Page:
What is Tote, Pool or Pari-Mutuel betting?

Tote betting (also known as Pool betting and Pari-Mutuel betting) differs from fixed odds betting in that the odds on your bet are not known until the event has closed for betting, usually when the event starts.

This is because in Tote or Pool betting all the stakes are totalled up and then a house percentage removed from the total. The remaining sum in the pool is then split between the winning tickets.

It follows that the dividend pays less on the most popular horses as they attracted the most money – there are more winning tickets to pay if a favourite wins. However if an outsider wins the event then it follows the odds, or dividend, paid is large as there were less people people backing that selection and they share the pooled money between them.

In the UK Tote betting was run until 2012 by the government owned sportsbook, called for much of its life ‘The Tote’. It has now been sold off to the private company Betfred but it is still the only place to do your pool betting and it is called Totesport.

Pari-Mutuel is exactly the same thing, but the term is the French phrase for Tote betting. In France the Pari-Mutuel is state owned.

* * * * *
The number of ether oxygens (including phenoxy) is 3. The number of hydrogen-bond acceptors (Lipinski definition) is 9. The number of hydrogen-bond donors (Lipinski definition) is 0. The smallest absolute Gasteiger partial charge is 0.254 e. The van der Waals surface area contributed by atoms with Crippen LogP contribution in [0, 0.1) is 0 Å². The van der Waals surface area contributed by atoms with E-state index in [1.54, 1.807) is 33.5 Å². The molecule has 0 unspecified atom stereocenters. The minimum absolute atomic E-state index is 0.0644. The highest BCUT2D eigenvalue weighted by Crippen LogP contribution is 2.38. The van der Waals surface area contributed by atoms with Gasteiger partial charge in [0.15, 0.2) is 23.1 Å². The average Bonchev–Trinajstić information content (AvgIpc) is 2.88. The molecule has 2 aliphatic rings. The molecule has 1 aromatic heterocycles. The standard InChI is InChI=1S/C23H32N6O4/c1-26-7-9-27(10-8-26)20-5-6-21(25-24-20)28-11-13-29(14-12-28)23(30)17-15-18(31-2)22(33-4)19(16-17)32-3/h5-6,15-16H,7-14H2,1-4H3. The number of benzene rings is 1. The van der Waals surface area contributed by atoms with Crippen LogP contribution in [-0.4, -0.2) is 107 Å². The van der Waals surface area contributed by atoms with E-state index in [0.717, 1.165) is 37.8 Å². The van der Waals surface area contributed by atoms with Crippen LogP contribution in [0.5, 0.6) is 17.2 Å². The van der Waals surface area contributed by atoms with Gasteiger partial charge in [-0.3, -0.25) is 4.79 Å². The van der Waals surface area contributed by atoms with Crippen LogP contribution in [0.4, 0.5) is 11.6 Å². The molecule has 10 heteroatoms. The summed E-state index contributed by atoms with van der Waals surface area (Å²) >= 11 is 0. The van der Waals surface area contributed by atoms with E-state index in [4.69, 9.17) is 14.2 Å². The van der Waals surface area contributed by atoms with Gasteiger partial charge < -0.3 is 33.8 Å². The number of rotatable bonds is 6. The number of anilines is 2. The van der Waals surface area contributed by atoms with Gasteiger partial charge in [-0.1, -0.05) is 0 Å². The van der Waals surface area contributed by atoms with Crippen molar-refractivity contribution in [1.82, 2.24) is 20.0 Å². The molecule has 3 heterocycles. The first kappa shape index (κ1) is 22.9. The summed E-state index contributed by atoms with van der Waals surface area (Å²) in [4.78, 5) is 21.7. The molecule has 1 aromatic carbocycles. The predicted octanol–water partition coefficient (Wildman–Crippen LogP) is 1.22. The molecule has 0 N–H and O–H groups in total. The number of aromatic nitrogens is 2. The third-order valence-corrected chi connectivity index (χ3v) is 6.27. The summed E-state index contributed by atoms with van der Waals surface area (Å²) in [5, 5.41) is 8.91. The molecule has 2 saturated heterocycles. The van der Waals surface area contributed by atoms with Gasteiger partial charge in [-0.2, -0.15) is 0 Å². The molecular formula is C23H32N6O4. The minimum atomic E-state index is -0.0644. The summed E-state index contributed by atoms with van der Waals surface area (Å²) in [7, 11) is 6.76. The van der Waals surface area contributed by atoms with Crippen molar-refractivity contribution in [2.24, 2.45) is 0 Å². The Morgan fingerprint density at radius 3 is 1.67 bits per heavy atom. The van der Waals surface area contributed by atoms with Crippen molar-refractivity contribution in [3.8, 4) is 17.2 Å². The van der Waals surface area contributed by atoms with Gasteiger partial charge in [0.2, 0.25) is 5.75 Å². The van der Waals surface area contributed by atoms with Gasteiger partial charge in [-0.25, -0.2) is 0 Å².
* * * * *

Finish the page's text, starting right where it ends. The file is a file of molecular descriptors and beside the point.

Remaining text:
The term Pool Betting is extremely descriptive and explains the process in a nutshell. All bets are pooled and then the winning tickets or bets are paid the sum of the pool of bets.

There are a variety of Pool bets, not only simple win bets. There are also Place bet pools (In America they have Win, Place & Show pool bets) and many more exotic pool bets such as: Exacta, Quinella, Trifecta, Superfecta, Box bets, Doubles, Trebles (also sometimes called Triples and Pick Threes), Quadrella (also known as Quaddie or four-leg accumulator), Sweep (either a Pick Four or Pick Six etc).

What you will find is that the terms will change according to the country you are in, but the bet types are generally the same.

In the UK you can place Tote bets via a top site like Bet365 Bookmaker as they do link into the Tote-owned system and offer that service.